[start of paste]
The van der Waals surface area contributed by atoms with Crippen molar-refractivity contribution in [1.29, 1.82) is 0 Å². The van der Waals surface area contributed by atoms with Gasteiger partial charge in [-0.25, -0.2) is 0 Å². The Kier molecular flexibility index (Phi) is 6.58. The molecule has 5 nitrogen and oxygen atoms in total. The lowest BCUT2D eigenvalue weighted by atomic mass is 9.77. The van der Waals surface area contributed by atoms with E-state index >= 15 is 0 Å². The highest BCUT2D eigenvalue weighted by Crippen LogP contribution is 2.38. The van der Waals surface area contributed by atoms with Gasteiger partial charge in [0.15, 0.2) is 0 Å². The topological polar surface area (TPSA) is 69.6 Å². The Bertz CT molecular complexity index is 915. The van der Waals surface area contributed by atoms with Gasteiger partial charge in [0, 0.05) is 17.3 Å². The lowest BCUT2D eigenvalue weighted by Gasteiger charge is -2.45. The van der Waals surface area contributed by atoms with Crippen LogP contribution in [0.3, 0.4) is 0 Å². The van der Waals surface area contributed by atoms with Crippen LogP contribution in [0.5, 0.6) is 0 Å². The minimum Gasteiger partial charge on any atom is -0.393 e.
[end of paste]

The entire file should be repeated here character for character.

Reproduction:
The van der Waals surface area contributed by atoms with Crippen molar-refractivity contribution in [1.29, 1.82) is 0 Å². The van der Waals surface area contributed by atoms with Gasteiger partial charge in [-0.25, -0.2) is 0 Å². The Kier molecular flexibility index (Phi) is 6.58. The molecule has 5 nitrogen and oxygen atoms in total. The lowest BCUT2D eigenvalue weighted by atomic mass is 9.77. The van der Waals surface area contributed by atoms with E-state index >= 15 is 0 Å². The highest BCUT2D eigenvalue weighted by Crippen LogP contribution is 2.38. The van der Waals surface area contributed by atoms with Gasteiger partial charge in [0.15, 0.2) is 0 Å². The topological polar surface area (TPSA) is 69.6 Å². The Bertz CT molecular complexity index is 915. The van der Waals surface area contributed by atoms with Gasteiger partial charge in [0, 0.05) is 17.3 Å². The lowest BCUT2D eigenvalue weighted by Gasteiger charge is -2.45. The van der Waals surface area contributed by atoms with Crippen LogP contribution in [0.3, 0.4) is 0 Å². The van der Waals surface area contributed by atoms with Crippen LogP contribution in [0.5, 0.6) is 0 Å². The minimum Gasteiger partial charge on any atom is -0.393 e.